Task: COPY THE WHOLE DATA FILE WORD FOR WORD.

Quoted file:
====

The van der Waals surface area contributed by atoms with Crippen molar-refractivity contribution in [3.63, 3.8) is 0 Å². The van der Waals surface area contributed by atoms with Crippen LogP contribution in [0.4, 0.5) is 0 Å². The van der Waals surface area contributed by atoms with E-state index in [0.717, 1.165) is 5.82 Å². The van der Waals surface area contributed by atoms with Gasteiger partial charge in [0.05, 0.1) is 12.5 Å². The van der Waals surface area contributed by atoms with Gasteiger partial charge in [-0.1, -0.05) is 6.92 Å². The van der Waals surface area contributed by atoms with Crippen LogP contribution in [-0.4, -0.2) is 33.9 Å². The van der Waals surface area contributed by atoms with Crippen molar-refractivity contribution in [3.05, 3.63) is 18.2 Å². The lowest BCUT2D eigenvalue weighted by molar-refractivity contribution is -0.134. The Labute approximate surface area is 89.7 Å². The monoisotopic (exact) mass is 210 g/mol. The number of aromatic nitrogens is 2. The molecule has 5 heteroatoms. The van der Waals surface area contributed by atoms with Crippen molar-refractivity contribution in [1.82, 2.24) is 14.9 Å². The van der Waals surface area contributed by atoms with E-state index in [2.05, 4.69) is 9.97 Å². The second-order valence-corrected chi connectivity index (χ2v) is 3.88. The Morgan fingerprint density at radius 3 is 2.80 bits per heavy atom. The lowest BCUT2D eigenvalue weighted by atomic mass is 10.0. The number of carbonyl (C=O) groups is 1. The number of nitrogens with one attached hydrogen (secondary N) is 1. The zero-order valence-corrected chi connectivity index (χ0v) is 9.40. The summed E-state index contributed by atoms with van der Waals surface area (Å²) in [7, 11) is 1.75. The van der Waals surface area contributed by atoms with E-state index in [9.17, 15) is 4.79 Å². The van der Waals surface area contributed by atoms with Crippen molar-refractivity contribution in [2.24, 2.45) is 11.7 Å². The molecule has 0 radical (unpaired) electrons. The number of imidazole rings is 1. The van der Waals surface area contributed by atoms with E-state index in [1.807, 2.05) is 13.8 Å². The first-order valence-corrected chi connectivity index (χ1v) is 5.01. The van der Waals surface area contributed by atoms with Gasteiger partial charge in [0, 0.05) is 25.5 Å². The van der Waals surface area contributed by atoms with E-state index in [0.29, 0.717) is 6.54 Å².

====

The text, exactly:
The van der Waals surface area contributed by atoms with Crippen molar-refractivity contribution in [3.63, 3.8) is 0 Å². The van der Waals surface area contributed by atoms with Crippen LogP contribution in [0.4, 0.5) is 0 Å². The van der Waals surface area contributed by atoms with E-state index in [0.717, 1.165) is 5.82 Å². The van der Waals surface area contributed by atoms with Gasteiger partial charge in [0.05, 0.1) is 12.5 Å². The van der Waals surface area contributed by atoms with Gasteiger partial charge in [-0.1, -0.05) is 6.92 Å². The van der Waals surface area contributed by atoms with Crippen LogP contribution in [-0.4, -0.2) is 33.9 Å². The van der Waals surface area contributed by atoms with Crippen molar-refractivity contribution in [3.05, 3.63) is 18.2 Å². The lowest BCUT2D eigenvalue weighted by molar-refractivity contribution is -0.134. The Labute approximate surface area is 89.7 Å². The monoisotopic (exact) mass is 210 g/mol. The number of aromatic nitrogens is 2. The molecule has 5 heteroatoms. The van der Waals surface area contributed by atoms with Crippen molar-refractivity contribution in [1.82, 2.24) is 14.9 Å². The van der Waals surface area contributed by atoms with E-state index in [2.05, 4.69) is 9.97 Å². The second-order valence-corrected chi connectivity index (χ2v) is 3.88. The Morgan fingerprint density at radius 3 is 2.80 bits per heavy atom. The lowest BCUT2D eigenvalue weighted by atomic mass is 10.0. The number of carbonyl (C=O) groups is 1. The number of nitrogens with one attached hydrogen (secondary N) is 1. The zero-order valence-corrected chi connectivity index (χ0v) is 9.40. The summed E-state index contributed by atoms with van der Waals surface area (Å²) in [7, 11) is 1.75. The van der Waals surface area contributed by atoms with E-state index in [9.17, 15) is 4.79 Å². The van der Waals surface area contributed by atoms with Crippen molar-refractivity contribution in [2.24, 2.45) is 11.7 Å². The molecule has 0 radical (unpaired) electrons. The number of imidazole rings is 1. The van der Waals surface area contributed by atoms with E-state index in [1.807, 2.05) is 13.8 Å². The first-order valence-corrected chi connectivity index (χ1v) is 5.01. The van der Waals surface area contributed by atoms with Gasteiger partial charge in [0, 0.05) is 25.5 Å². The van der Waals surface area contributed by atoms with E-state index in [0.29, 0.717) is 6.54 Å².